Biofine and Sprague work together to market next generation of biofuels

PORTLAND, ME – October 20, 2020 –  Biofine Developments Northeast Inc. (Biofine) and Sprague Resources LP (Sprague) (NYSE: SRLP) are pleased to announce a transaction focused on bringing the next generation of advanced biofuel, ethyl levulinate (EL), to the market.  Biofine and Sprague have signed a purchase agreement for the production and marketing of EL, a product poised to revolutionize the heating oil market by transforming waste material into zero emission heating fuel. 
The production of energy from waste materials has been a key objective for Biofine President and CEO Dr. Stephen Fitzpatrick for more than 20 years. 
“After extensive research and testing, and a successful completion of a large-scale field test, we are excited move on to the commercialization of EL,” said Fitzpatrick.
Biofine was awarded grant funding to commercialize the EL production process through the Maine Technology Institute’s Emerging Technology Challenge for Maine’s Forest Resource in 2019.  Biofine, under the direction of Fitzpatrick and Chief Development Officer Mike Cassata, has assembled a team, including The University of Maine-Forest Bioproducts Research Institute (UMaine-FBRI) that has worked with Biofine to validate and demonstrate the technology at pilot scale and Treadwell Franklin Infrastructure Capital (TFIC), as development agent, to advance multiple biorefinery projects producing EL and co-products on an industrial scale utilizing Maine derived forest residues.
The Biofine technology enables the production of high value renewable biofuels from cellulosic residues, including non-food feedstock such as wood, agricultural residues and municipal waste fiber.
Biofine is the exclusive licensee of the proprietary intellectual property and numerous significant patents at the core of the EL production process. EL’s beneficial technical qualities, including its clean-burning and cold temperature handling properties, have led The National Oilheat Research Alliance (NORA), National Energy and Fuels Institute (NEFI) and other trade associations to significantly support and embrace EL as an advanced biofuel.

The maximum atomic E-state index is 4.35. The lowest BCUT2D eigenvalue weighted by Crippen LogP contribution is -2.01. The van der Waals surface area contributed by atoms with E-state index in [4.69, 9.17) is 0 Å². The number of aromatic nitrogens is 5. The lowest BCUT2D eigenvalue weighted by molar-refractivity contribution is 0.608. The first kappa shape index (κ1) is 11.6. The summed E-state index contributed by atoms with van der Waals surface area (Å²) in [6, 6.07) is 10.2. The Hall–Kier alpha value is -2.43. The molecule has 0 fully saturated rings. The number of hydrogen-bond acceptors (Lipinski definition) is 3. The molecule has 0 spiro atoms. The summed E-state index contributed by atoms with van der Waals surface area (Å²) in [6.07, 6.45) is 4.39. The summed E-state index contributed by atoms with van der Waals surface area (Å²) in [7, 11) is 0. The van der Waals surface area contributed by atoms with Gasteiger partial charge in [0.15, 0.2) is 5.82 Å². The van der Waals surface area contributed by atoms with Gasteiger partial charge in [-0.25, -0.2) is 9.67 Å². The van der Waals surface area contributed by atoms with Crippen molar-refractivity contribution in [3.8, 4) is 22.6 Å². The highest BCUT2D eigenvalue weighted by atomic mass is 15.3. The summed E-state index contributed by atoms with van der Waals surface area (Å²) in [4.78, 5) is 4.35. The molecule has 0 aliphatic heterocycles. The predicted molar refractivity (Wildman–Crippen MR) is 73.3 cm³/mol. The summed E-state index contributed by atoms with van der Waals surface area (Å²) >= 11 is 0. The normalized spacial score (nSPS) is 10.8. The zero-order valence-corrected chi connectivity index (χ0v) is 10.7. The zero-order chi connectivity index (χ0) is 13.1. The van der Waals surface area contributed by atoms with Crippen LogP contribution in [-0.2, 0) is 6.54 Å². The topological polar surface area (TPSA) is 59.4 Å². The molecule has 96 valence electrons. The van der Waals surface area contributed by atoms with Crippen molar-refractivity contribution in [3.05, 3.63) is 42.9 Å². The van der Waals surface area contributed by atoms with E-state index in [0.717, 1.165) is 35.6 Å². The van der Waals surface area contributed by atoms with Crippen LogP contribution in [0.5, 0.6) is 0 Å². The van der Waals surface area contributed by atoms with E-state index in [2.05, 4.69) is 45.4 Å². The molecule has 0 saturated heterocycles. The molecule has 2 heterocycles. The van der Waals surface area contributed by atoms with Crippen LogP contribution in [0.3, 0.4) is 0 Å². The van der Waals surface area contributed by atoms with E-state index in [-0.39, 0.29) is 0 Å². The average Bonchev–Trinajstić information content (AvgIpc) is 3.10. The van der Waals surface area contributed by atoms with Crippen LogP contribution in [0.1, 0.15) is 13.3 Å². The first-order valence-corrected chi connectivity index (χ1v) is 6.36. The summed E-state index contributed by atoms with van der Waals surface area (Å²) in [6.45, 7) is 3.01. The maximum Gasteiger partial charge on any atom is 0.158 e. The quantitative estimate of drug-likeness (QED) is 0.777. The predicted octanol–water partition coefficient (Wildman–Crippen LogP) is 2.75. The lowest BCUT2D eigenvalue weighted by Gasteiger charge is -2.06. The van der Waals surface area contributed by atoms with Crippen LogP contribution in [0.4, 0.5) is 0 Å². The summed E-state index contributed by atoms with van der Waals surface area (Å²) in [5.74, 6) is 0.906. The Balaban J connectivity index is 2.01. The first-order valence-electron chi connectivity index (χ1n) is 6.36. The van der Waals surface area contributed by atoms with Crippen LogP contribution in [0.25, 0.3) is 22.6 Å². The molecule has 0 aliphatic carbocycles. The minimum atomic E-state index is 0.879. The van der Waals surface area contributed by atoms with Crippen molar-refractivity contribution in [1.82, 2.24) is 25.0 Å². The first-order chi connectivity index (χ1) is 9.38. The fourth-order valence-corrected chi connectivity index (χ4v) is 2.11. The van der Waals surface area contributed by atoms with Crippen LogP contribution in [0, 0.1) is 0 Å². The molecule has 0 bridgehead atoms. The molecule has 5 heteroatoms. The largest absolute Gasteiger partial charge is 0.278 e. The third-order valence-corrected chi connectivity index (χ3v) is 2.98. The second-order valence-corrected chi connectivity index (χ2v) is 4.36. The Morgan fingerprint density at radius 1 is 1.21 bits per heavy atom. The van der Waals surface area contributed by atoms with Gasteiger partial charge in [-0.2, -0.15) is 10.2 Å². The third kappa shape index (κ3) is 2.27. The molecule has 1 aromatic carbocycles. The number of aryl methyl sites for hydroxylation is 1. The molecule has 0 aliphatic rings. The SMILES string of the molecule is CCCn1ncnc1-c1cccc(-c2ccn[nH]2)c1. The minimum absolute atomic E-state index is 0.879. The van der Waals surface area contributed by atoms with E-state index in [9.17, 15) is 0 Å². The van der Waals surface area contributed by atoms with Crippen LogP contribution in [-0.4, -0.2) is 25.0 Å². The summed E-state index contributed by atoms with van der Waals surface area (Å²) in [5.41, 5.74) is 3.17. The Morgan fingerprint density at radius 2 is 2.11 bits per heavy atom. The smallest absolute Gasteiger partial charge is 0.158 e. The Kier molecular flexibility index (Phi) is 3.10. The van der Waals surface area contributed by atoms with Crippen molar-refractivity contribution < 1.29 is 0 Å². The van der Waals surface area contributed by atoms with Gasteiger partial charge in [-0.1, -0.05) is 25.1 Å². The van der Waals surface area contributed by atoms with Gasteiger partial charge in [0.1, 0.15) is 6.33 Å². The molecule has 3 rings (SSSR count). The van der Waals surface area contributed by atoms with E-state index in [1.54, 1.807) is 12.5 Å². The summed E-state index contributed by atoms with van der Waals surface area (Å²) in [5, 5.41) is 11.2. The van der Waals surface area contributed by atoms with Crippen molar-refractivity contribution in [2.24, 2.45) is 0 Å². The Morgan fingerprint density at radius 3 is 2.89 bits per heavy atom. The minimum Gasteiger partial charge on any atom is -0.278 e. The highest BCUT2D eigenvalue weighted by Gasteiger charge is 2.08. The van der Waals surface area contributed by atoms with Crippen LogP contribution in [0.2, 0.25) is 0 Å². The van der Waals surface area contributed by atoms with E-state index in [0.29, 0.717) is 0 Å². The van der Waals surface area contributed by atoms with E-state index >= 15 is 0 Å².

Under the terms of the agreement, Sprague will facilitate the commercialization of EL through its commitment to purchase and market a significant portion of the fuel produced from Biofine’s first production facility. 
“We’re honored and pleased to be able to work with Sprague on this exciting undertaking, and feel our collaboration will prove to be a successful and important threshold event for the liquid fuels industry,” said Fitzpatrick.  “Biofine believes strongly in the merits of our products, and we’re happy to work with an organization like Sprague, with a long history of promoting renewable liquid fuels throughout the Northeast.”
“In our 150th year of business, this is another great example of our continued commitment to energy innovation,” said David Glendon, president and CEO of Sprague. “As customers increasingly seek to use more renewable liquid fuels, we are excited to expand our portfolio of offerings using our existing infrastructure.”
About Biofine.  Biofine is focused on establishing a biorefining industry in Maine in order to leverage its ongoing collaborative R&D work at the University of Maine and the State of Maine’s unique combination of industrial infrastructure and abundant wood-based biomass resources.  Biofine is a wholly privately owned corporation, based in Maine.
About Sprague.  Sprague Resources LP is engaged in the purchase, storage, distribution and sale of refined petroleum products and natural gas. Sprague also provides storage and handling services for a broad range of materials, including wind energy components. An early adopter, Sprague became the first petroleum company in the nation to earn the status of Biodiesel Board Certified BQ-9000 Marketer in 2006. Recognized for its efforts to support innovation in energy, Sprague received the international Sustainability Impact Award in 2020 for their first-in-the-nation thin film solar panels on a liquid fuel tank in South Portland, Maine. Learn more about Sprague:

Please contact Mike Cassata with questions or for high resolution photos: 617-620-8664,


(Top left) Wood residue is an example of waste used to make the next generation of advanced biofuel, ethyl levulinate (EL). Other examples of include waste paper or cardboard, municipal solid waste, food waste.
(Top right) The Biofine technology was developed by Dr. Stephen W. Fitzpatrick and is now ready for commercial development.  The pilot plant is owned and operated by the UMaine – FBRI (photo credit – UMaine-FBRI)
(Bottom) Combustion testing EL fuel (photo credit – NORA) – The first market application for EL is as a zero emission heating fuel. Future opportunities may include zero emission energy options for transportation, marine and jet fuels.